Hands on with the Epson Stylus Photo R2880



Aug 6, 2008
Theano Nikitas

Epson has set the bar high for inkjet printing for quite some time and one wonders how long the company can continue raising that bar. While the Epson Stylus Photo R2880 may not be as revolutionary as some of Epson’s past contributions, the company’s latest 13-inch printer definitely improves upon its predecessors in both underlying technology and final output.

Highlights of the new printer include a vivid magenta ink in its UltraChrome K3 inkset; an ink repelling coating on the printhead; and a mist collection system to help keep the printer’s innards from getting splattered with excess ink. Epson has also incorporated Radiance Technology to maximize color gamut, reduce grain, provide smoother color transitions and minimize color shifts under different light.

Physically, the 26.9 pound printer – which measures 24.3 x 31.4 x 16.3 inches when open for printing (24.3 x 12.7 x 8.4 inches when closed for storage) – has a more solid build than anticipated. It’s still not as tank like as the 2000P or the 2200, but it’s certainly an improvement.

The printer comes equipped with a front feed for thick (up to 1.3mm) media; a top feed for gloss and luster and a rear feed for specialty media. A roll feed is also included and the R2880 is also capable of direct CD/DVD printing. You’ll also find dual USB ports on the rear of the printer and a PictBridge port on the front.

Snappier Set-Up But Same Old Ink Switch
As usual, the R2880 was well packed for shipping although it didn’t take quite as long to remove the various pieces of tape and packing material as it has with other Epson printers. Setting up the printer was easy and probably took about 15 minutes, allowing for the approximate 3 minute charging of the inks cycle but not including attaching the roll feed or rear feed support.

Unfortunately, like its predecessor the R2400, the R2880 requires a manual switch of Photo Black and Matte Black ink cartridges when changing paper types. I didn’t notice any serious drops in the ink monitor but I’ve only changed the inks once. Given the small capacity (11ml) ink cartridges, you may want to have a spare set on hand if you plan to do a lot of printing (this goes for color printing, too).

The R2880 features several feed options. Using the top feed for glossy and luster papers was simple and the papers moved through the printer smoothly, if not rapidly. It took an average of about 6 minutes to run a 13 x 19” print through the R2880 at 1440dpi. Not the slowest printer on the market but it’s no speed demon either.

The Photo Feed
The front thick media feed posed no problems but attaching the rear single sheet guide was a little problematic but that may be more my fault than the printer. Feeding a single sheet of fine art media was a bit like placing a document in a fax machine – you have to make sure it “catches” before you release your hand. No big deal but it meant that I needed to add even a little more room behind the printer to easily access the rear feed. In the same way, the roll feed is a nice addition but somewhat awkward to use.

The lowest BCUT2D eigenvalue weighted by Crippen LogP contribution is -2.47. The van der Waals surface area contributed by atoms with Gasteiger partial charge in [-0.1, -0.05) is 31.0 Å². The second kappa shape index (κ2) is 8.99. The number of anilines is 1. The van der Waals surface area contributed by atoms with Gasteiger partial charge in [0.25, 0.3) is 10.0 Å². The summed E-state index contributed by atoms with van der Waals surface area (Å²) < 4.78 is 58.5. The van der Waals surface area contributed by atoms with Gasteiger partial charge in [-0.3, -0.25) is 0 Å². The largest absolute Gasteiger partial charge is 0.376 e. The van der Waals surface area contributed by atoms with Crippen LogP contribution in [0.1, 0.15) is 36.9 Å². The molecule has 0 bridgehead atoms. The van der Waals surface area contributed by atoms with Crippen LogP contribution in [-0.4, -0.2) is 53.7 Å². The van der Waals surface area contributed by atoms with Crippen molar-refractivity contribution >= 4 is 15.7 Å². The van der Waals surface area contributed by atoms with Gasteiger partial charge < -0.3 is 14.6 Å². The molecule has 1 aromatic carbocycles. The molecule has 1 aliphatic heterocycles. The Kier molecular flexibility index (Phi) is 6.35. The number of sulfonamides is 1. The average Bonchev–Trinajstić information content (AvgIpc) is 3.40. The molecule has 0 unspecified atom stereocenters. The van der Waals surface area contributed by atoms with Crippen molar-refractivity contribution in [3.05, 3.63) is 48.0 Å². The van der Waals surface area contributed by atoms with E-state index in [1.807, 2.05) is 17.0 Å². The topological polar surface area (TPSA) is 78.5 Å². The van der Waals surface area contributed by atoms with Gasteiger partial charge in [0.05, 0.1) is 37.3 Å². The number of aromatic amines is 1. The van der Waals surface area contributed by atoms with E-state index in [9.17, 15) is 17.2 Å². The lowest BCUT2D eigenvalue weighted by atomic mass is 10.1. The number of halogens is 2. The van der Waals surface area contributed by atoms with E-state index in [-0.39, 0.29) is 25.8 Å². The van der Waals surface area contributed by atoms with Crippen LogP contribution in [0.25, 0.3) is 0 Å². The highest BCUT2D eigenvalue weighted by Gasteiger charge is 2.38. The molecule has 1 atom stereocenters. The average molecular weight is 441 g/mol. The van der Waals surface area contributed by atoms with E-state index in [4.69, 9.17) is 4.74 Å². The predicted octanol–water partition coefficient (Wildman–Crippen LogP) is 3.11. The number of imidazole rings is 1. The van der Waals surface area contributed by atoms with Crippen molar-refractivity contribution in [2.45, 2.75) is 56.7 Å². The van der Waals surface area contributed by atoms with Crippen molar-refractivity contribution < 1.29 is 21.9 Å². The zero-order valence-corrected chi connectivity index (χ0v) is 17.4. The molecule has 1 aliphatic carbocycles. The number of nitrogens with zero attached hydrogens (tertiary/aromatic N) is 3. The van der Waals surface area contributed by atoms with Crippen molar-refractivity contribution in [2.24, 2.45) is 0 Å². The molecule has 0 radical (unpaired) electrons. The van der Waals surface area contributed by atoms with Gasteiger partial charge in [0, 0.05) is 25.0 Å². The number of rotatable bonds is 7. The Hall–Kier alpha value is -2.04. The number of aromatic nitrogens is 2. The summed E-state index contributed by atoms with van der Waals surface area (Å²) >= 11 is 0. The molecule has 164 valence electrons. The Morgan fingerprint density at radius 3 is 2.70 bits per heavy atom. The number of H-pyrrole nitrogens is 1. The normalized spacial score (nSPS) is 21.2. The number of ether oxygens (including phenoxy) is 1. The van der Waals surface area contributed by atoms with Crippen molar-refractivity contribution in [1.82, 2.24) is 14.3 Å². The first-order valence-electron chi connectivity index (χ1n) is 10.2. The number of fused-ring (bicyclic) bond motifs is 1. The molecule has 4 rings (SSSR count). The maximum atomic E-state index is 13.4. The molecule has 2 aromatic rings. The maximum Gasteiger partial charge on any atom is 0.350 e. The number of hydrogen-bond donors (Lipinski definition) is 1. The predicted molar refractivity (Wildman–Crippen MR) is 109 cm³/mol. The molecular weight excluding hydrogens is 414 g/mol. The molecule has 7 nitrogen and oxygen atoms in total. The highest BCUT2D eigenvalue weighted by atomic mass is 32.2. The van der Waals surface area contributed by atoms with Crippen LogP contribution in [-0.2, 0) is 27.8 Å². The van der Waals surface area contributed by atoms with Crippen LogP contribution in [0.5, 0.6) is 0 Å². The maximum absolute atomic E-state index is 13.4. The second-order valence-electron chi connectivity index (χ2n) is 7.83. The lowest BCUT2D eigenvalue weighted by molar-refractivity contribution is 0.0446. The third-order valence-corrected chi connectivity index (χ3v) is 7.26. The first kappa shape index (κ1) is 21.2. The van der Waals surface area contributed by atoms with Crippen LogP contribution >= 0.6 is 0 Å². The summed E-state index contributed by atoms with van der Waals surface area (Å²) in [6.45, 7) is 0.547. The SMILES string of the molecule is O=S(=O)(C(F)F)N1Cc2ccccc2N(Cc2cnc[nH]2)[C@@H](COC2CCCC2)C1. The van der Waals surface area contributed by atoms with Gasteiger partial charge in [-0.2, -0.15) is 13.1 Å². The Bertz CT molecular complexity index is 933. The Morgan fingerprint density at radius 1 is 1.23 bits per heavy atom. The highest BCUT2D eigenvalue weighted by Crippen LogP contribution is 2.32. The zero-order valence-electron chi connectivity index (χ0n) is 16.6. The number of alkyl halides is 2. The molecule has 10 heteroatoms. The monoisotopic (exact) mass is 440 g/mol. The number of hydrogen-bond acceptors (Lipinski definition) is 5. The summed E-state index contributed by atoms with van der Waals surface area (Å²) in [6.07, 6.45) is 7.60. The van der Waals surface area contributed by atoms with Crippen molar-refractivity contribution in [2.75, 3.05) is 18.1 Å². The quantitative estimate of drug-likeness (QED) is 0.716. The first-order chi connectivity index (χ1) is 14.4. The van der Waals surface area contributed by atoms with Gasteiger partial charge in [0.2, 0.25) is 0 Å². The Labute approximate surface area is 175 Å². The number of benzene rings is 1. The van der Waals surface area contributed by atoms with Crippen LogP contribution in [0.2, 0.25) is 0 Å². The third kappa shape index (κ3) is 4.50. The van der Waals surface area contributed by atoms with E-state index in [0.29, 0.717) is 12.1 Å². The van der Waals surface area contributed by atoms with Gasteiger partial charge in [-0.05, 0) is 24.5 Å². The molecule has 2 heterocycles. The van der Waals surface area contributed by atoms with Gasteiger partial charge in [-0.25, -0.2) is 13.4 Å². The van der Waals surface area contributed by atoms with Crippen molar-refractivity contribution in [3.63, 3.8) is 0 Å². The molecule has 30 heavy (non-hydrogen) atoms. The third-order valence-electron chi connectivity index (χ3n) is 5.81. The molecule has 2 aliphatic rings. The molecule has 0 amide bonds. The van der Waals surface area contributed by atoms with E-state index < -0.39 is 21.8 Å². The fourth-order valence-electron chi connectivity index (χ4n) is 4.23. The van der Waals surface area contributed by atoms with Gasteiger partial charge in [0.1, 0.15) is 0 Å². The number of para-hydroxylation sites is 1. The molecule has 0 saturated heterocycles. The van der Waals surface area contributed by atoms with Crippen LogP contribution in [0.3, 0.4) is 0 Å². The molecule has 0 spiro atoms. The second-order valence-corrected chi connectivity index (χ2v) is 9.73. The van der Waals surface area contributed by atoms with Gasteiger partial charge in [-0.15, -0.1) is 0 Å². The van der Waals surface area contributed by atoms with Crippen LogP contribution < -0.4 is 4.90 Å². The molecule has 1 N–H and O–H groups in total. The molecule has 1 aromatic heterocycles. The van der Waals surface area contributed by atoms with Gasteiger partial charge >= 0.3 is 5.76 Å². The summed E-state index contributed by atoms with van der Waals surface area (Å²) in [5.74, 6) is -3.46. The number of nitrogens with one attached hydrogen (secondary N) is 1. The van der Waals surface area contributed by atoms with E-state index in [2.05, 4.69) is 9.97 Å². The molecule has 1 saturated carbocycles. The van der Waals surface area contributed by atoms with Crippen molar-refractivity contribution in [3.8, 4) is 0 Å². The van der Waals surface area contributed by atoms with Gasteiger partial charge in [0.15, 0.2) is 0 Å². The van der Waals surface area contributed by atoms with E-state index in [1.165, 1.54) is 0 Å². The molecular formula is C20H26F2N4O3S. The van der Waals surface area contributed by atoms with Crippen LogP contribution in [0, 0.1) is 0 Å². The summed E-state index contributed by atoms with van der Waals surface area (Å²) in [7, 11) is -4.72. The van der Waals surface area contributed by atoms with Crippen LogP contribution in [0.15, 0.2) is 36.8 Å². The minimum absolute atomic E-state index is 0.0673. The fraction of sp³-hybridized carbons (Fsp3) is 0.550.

Some people complain about the usefulness of high-end cameras having direct print capabilities and why top-of-the-line printers need a PictBridge port. The R2880 has the latter and while it’s doubtful that most photographers will make use of it, having the extra port does no harm. Of course, I’d trade the PictBridge port and the dual USB 2.0 ports for an Ethernet connection any day. But for now, the only way to “network” the R2880 is via its USB ports.

Likewise, the printer’s ability to print directly on CDs/DVDs may not seem like it’s a must-have feature but it’s a lot better than presenting clients with a CD/DVD with a paper label. (And let’s not forget about those of us who have had a paper-labeled CD get stuck in a car CD player before we discovered the value of printable CDs.)

Stunning Prints Though a Little Dark
To get straight to the point: the Epson Stylus Photo R2880 makes stunning prints. Colors are rich and accurate and thanks, in large part, to the vivid magenta ink, reds, blues and purples are more vibrant than prints made on the R2400. While it’s hard to tell whether the printer’s Radiance Technology actually reduces grain, it does seem to deliver on the promise of color consistency regardless of light source. I looked at color prints under a variety of conditions and while instinct made daylight the preferred light source, I didn’t notice much of a difference under diffused incandescent or fluorescent light.

Black and white prints were truly neutral. I noticed no color casts and there was, to my eye, virtually no bronzing.

When compared with the same black and white prints output on the R2400, those from the R2880 showed minimal improvement in dynamic range.

My only complaint is that, using the bundled ICC profiles (Epson’s website promises Premium Profiles…soon), almost all my test prints were a little too dark. Epson’s Premium Profiles should be more accurate but, of course, you should get the best results by building your own profiles.

The Bottom Line
The Epson Stylus Photo R2880 may not be a “must have” upgrade for R2400 owners and will likely frustrate photographers who hoped for automatic switching of black inks. But despite its few operational quirks, the R2880 delivers stunning output in both color and black and white.

Pros: Excellent color; truly neutral black and white; prints exhibit fine detail; improved build quality; moderately useful roll paper holder included

Cons: Still have to swap Photo and Matte black inks; bundled with small capacity inks; awkward rear feed for specialty papers; bundled profiles print a little dark


Price: $799

Further information: www.epson.com





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